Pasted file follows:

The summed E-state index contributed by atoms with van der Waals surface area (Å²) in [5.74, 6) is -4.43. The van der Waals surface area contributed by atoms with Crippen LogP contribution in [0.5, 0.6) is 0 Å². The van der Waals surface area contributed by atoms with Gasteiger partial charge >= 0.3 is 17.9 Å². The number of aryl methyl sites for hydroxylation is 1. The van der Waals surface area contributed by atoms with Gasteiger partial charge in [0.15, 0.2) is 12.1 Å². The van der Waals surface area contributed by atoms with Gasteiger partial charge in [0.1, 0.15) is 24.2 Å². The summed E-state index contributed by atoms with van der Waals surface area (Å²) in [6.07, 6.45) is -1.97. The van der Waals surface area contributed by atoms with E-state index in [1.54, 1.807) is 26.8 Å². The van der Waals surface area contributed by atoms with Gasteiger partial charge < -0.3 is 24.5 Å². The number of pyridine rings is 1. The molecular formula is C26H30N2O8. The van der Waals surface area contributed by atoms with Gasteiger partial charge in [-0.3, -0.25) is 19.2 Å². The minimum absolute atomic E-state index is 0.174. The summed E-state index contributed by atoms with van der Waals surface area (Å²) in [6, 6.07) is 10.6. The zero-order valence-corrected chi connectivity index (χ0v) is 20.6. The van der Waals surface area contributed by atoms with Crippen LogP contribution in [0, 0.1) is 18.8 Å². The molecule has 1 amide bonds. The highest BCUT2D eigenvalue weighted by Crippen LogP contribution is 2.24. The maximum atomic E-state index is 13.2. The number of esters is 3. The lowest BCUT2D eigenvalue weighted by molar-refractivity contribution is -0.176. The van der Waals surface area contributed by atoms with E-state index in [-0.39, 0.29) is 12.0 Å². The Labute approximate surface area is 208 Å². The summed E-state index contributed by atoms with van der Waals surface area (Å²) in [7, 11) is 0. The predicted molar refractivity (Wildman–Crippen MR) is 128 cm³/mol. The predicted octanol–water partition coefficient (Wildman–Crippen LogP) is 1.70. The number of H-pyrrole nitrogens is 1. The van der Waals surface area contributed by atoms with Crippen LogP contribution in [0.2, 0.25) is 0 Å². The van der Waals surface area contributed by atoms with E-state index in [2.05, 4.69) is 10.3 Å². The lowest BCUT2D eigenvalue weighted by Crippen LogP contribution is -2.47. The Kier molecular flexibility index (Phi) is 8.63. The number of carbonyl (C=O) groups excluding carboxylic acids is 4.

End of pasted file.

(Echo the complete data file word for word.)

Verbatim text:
The summed E-state index contributed by atoms with van der Waals surface area (Å²) in [5.74, 6) is -4.43. The van der Waals surface area contributed by atoms with Crippen LogP contribution in [0.5, 0.6) is 0 Å². The van der Waals surface area contributed by atoms with Gasteiger partial charge >= 0.3 is 17.9 Å². The number of aryl methyl sites for hydroxylation is 1. The van der Waals surface area contributed by atoms with Gasteiger partial charge in [0.15, 0.2) is 12.1 Å². The van der Waals surface area contributed by atoms with Gasteiger partial charge in [0.1, 0.15) is 24.2 Å². The summed E-state index contributed by atoms with van der Waals surface area (Å²) in [6.07, 6.45) is -1.97. The van der Waals surface area contributed by atoms with E-state index in [1.54, 1.807) is 26.8 Å². The van der Waals surface area contributed by atoms with Gasteiger partial charge < -0.3 is 24.5 Å². The number of pyridine rings is 1. The molecular formula is C26H30N2O8. The van der Waals surface area contributed by atoms with Gasteiger partial charge in [-0.3, -0.25) is 19.2 Å². The minimum absolute atomic E-state index is 0.174. The summed E-state index contributed by atoms with van der Waals surface area (Å²) in [6, 6.07) is 10.6. The zero-order valence-corrected chi connectivity index (χ0v) is 20.6. The van der Waals surface area contributed by atoms with Crippen LogP contribution in [0, 0.1) is 18.8 Å². The molecule has 1 amide bonds. The highest BCUT2D eigenvalue weighted by Crippen LogP contribution is 2.24. The maximum atomic E-state index is 13.2. The number of esters is 3. The lowest BCUT2D eigenvalue weighted by molar-refractivity contribution is -0.176. The van der Waals surface area contributed by atoms with E-state index in [-0.39, 0.29) is 12.0 Å². The Labute approximate surface area is 208 Å². The summed E-state index contributed by atoms with van der Waals surface area (Å²) in [7, 11) is 0. The predicted molar refractivity (Wildman–Crippen MR) is 128 cm³/mol. The predicted octanol–water partition coefficient (Wildman–Crippen LogP) is 1.70. The number of H-pyrrole nitrogens is 1. The van der Waals surface area contributed by atoms with Crippen LogP contribution in [0.2, 0.25) is 0 Å². The van der Waals surface area contributed by atoms with E-state index in [2.05, 4.69) is 10.3 Å². The lowest BCUT2D eigenvalue weighted by Crippen LogP contribution is -2.47. The Kier molecular flexibility index (Phi) is 8.63. The number of carbonyl (C=O) groups excluding carboxylic acids is 4.